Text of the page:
Mining innovator Christopher Donaldson spent a lifetime
in the mining industry, and was just 13 years old when he first went to
work in the coalmines of Stirlingshire, Scotland. Though he was soon
working full time to support his family after his father died, Donaldson
was encouraged to attend night classes, five days a week at a nearby
college. He eventually quit his job at the mine to attend full-time school
in Edinburgh. He earned his mine manager certificate and returned home as
a manager's assistant.
In 1907, Donaldson moved from Scotland to Alberta, settling in Lethbridge
to take a low level position at Galt Mine No.3. He was soon promoted to
fire boss, and with the increased earnings, was able to marry his fiancée,
Katherine Wilson, in 1908.
The following year, Donaldson was badly injured on the job and, during his
seven-year recovery, founded the North Lethbridge Realty Company, enjoying
great success until the boom collapsed several years later.
Never one to stray far from mining, however, from 1917 to 1920, Donaldson
taught night classes in mining at the Westminster School under the
Lethbridge school board. He was appointed manager of Grace Mine and held
the position until 1919 when he accepted a proposal to open a mine near
Diamond City, just north of Lethbridge. This venture was grounded when the
money ran out and Donaldson left the project to work for the Federal Mine
(formerly Grace mine).
In 1921, when fire ripped through a powerhouse at the Federal Mine and
normal operations ground to a halt, Donaldson seized the opportunity and
took over. The mine soon proved to be profitable, as a large seam of coal
was left exposed and recent additions to the nearby Canadian Pacific
Railway (CPR) made transporting coal to eastern Canada cost effective.
As an inventor, Donaldson patented a coal and rock separator in 1924,
which was a device that used a system of inclined planes to mechanically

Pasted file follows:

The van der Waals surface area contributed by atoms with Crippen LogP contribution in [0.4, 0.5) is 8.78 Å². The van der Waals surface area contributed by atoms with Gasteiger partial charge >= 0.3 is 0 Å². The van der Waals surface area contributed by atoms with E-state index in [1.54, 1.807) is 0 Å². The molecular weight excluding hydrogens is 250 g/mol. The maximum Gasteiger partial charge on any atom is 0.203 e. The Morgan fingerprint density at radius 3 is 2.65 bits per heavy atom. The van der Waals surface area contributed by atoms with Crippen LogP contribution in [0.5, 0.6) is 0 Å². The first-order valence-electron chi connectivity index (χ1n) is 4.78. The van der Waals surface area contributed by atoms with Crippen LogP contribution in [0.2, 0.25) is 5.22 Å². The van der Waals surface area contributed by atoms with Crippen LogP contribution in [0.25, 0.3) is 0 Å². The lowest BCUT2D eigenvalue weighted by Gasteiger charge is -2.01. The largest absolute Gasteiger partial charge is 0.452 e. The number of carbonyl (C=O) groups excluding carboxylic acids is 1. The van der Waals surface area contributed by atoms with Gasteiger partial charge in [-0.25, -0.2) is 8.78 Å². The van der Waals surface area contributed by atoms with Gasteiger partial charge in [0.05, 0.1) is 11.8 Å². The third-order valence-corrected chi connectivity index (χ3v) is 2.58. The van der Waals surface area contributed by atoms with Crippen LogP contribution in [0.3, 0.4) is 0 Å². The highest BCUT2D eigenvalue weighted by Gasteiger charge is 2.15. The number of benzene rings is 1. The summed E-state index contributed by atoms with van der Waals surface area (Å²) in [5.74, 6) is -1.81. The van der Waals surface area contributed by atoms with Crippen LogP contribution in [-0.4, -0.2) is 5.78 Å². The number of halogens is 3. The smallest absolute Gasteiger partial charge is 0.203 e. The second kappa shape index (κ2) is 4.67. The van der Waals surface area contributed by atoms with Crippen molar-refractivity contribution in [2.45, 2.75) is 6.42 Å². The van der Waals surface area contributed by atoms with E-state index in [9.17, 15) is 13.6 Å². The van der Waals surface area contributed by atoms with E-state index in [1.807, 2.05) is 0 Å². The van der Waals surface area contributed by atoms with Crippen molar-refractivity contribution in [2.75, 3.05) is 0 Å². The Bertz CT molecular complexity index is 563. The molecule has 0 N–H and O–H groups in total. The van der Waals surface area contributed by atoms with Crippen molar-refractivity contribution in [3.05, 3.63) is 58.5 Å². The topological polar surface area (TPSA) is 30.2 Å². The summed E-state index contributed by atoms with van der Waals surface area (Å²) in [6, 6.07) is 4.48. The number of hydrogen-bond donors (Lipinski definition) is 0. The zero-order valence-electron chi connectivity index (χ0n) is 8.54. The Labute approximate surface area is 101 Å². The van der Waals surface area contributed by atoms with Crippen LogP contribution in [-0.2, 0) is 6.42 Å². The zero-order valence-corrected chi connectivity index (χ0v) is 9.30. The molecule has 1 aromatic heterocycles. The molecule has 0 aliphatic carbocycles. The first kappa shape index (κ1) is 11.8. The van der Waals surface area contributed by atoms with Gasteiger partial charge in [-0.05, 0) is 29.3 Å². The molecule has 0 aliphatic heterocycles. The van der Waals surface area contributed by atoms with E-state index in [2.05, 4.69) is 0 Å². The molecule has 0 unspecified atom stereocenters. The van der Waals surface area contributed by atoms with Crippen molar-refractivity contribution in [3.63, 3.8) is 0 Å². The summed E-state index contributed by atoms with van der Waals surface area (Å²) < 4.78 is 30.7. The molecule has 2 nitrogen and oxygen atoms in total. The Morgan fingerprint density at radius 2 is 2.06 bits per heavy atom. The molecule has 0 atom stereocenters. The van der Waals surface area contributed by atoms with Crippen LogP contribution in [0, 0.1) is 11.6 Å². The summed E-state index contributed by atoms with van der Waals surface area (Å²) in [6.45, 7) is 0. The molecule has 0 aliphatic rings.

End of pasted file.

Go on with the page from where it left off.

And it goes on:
separate coal from gravel. He also devised a method of sorting the coal
according to size, which increased plant production to 200 tonnes per
shift and created jobs for 50 men.
In 1927, Donaldson received two freehold sections of coal rights north of
Lethbridge and set up operations in the area. A deep valley ran through
the section, exposing coal seams of up to nine feet in height. With the
financial backing from a Montreal investor, he combined his two mines
under the name Cadillac Coal Company Ltd.
After a nearly a decade of success in the area, Donaldson joined in the
amalgamation of the CPR mines and the North American Collieries under the
new name, Lethbridge Collieries. He remained the manager of Cadillac
Mines, but took on the further responsibility of director of the new firm.
He was appointed general manager of Lethbridge Collieries in 1943,
retiring just a few years later.
A truly innovative and dedicated mining professional,
Christopher Donaldson received a lifetime membership in the Engineering
Institute of Canada for his contribution
to the coal mining industry.
Alberta's coal resources, development and distribution
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